Stephen Crabb resigns as Theresa May forms new cabinet
Stephen Crabb has resigned as work and pensions secretary following newspaper allegations he sent suggestive text messages to a young woman.
Mr Crabb will be replaced by Damian Green as new Prime Minister Theresa May completes her cabinet team.
The Preseli Pembrokeshire MP, promoted to the post in March, resigned "in the best interests of my family", he said.
Meanwhile Alun Cairns, MP for Vale of Glamorgan, has kept his job as Welsh secretary.
Justice Secretary Michael Gove and England's Education Secretary Nicky Morgan are leaving the cabinet.
Culture Secretary John Whittingdale is also not returning to government.
Mr Crabb, who was one of several contenders for the Tory leadership who lost out to Mrs May, said: "Over the last two years I have had the huge privilege to serve in the cabinet.
"After careful reflection I have informed the prime minister today that, in the best interests of my family, I cannot be part of her government at this time.
"I am grateful to my whole team for their hard work and encouragement. I look forward to supporting the government's One Nation vision from the backbenches."
Before taking over as work and pensions secretary, following Iain Duncan Smith's dramatic resignation over benefit cuts, Mr Crabb was Welsh secretary.
He joined the cabinet by taking up that post in July 2014, having previously been a Wales Office minister and government whip.
Tory MP Glyn Davies said Mr Crabb still has a big contribution to make.
"I'm disappointed. Stephen's an incredibly capable man," he said.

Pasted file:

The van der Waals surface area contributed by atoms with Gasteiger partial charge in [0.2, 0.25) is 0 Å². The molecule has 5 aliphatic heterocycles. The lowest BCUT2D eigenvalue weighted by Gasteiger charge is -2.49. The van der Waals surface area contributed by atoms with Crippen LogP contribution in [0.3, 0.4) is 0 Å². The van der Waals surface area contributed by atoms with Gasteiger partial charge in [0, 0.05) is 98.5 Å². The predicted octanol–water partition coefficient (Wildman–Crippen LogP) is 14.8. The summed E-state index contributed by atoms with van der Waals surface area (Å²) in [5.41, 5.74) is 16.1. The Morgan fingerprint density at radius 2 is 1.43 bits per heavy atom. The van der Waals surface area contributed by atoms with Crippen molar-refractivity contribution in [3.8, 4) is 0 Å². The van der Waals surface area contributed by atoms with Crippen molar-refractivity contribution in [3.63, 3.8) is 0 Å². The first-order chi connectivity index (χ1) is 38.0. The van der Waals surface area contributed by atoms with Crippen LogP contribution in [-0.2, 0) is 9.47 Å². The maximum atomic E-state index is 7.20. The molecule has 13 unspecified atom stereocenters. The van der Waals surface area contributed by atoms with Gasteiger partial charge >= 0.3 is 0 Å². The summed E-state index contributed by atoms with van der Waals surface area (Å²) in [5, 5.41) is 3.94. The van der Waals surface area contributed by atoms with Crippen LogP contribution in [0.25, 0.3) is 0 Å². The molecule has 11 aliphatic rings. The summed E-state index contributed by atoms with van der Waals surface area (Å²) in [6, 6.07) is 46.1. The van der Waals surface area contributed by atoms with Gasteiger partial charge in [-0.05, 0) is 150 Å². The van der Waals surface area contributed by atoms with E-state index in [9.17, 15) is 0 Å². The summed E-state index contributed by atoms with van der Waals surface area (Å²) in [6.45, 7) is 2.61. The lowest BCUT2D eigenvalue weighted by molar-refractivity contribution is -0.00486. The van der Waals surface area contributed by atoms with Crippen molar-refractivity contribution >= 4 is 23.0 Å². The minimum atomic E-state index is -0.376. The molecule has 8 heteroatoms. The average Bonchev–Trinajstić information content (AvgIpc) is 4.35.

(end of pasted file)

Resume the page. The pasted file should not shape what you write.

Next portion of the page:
"In part because of his background but also because of his competence and his calmness, I think he made government, and he made the people, take Welsh politics seriously.
"I fully expect Mr Crabb to be back in government certainly within my period, and chances are that's only going to be four years," he said.
Mr Cairns said he was "thrilled" to be staying at the Wales Office as secretary of state.
He said: "We have a big package of measures to deliver including the Wales Bill, ensuring Welsh companies have the help they need to prosper ahead of leaving the European Union and keeping our jobs market buoyant."
Analysis by David Cornock, BBC Wales parliamentary correspondent
The political problem for Stephen Crabb was that he launched his leadership bid only two weeks ago based on values.
He stressed his family roots, he is a church-goer and there were allegations of hypocrisy.
It was hard to square the values he put forward at that campaign launch with what he was accused of doing in the Times and other newspapers.
He has now decided to take a break from government.